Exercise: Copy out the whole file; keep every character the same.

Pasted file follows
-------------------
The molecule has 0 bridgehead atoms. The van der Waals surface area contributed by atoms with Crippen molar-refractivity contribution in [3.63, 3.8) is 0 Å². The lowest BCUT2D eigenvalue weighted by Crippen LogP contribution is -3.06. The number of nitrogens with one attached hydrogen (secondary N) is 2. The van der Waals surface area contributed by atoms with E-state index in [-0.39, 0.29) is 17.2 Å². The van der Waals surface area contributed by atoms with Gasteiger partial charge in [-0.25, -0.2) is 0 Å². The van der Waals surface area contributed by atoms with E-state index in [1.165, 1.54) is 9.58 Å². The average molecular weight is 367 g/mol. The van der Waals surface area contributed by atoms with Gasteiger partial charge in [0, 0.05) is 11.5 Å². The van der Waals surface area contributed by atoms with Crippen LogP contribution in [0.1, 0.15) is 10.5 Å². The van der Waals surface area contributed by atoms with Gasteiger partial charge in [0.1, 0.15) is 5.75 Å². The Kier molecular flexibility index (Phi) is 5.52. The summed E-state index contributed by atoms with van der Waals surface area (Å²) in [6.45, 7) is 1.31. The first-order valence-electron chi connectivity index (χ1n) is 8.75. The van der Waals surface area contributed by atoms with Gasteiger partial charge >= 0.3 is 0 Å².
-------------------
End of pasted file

The molecule has 0 bridgehead atoms. The van der Waals surface area contributed by atoms with Crippen molar-refractivity contribution in [3.63, 3.8) is 0 Å². The lowest BCUT2D eigenvalue weighted by Crippen LogP contribution is -3.06. The number of nitrogens with one attached hydrogen (secondary N) is 2. The van der Waals surface area contributed by atoms with E-state index in [-0.39, 0.29) is 17.2 Å². The van der Waals surface area contributed by atoms with Gasteiger partial charge in [-0.25, -0.2) is 0 Å². The van der Waals surface area contributed by atoms with E-state index in [1.165, 1.54) is 9.58 Å². The average molecular weight is 367 g/mol. The van der Waals surface area contributed by atoms with Gasteiger partial charge in [0, 0.05) is 11.5 Å². The van der Waals surface area contributed by atoms with Crippen LogP contribution in [0.1, 0.15) is 10.5 Å². The van der Waals surface area contributed by atoms with Gasteiger partial charge in [0.1, 0.15) is 5.75 Å². The Kier molecular flexibility index (Phi) is 5.52. The summed E-state index contributed by atoms with van der Waals surface area (Å²) in [6.45, 7) is 1.31. The first-order valence-electron chi connectivity index (χ1n) is 8.75. The van der Waals surface area contributed by atoms with Gasteiger partial charge >= 0.3 is 0 Å².